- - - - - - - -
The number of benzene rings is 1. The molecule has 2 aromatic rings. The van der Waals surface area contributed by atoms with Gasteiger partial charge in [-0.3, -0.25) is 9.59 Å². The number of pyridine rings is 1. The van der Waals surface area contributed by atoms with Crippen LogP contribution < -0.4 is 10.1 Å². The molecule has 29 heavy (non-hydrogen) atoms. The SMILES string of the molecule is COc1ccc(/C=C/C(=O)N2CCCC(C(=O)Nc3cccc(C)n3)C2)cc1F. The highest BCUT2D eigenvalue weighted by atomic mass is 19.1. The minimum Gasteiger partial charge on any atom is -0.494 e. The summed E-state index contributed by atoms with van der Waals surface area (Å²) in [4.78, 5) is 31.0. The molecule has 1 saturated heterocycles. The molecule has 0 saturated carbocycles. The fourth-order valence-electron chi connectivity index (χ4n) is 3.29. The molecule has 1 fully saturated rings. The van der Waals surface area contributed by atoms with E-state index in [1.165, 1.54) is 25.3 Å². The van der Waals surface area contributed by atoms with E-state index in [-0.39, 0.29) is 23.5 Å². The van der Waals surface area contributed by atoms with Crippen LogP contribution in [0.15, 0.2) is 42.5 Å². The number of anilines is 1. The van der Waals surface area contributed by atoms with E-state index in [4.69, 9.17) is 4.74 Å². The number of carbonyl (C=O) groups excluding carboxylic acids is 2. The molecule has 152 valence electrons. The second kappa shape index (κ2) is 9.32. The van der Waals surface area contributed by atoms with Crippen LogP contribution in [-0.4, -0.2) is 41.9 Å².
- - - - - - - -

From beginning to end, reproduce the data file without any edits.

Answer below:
The number of benzene rings is 1. The molecule has 2 aromatic rings. The van der Waals surface area contributed by atoms with Gasteiger partial charge in [-0.3, -0.25) is 9.59 Å². The number of pyridine rings is 1. The van der Waals surface area contributed by atoms with Crippen LogP contribution < -0.4 is 10.1 Å². The molecule has 29 heavy (non-hydrogen) atoms. The SMILES string of the molecule is COc1ccc(/C=C/C(=O)N2CCCC(C(=O)Nc3cccc(C)n3)C2)cc1F. The highest BCUT2D eigenvalue weighted by atomic mass is 19.1. The minimum Gasteiger partial charge on any atom is -0.494 e. The summed E-state index contributed by atoms with van der Waals surface area (Å²) in [4.78, 5) is 31.0. The molecule has 1 saturated heterocycles. The molecule has 0 saturated carbocycles. The fourth-order valence-electron chi connectivity index (χ4n) is 3.29. The molecule has 1 fully saturated rings. The van der Waals surface area contributed by atoms with E-state index in [1.165, 1.54) is 25.3 Å². The van der Waals surface area contributed by atoms with E-state index in [-0.39, 0.29) is 23.5 Å². The van der Waals surface area contributed by atoms with Crippen LogP contribution in [0.15, 0.2) is 42.5 Å². The number of anilines is 1. The van der Waals surface area contributed by atoms with E-state index in [4.69, 9.17) is 4.74 Å². The number of carbonyl (C=O) groups excluding carboxylic acids is 2. The molecule has 152 valence electrons. The second kappa shape index (κ2) is 9.32. The van der Waals surface area contributed by atoms with Crippen LogP contribution in [-0.4, -0.2) is 41.9 Å².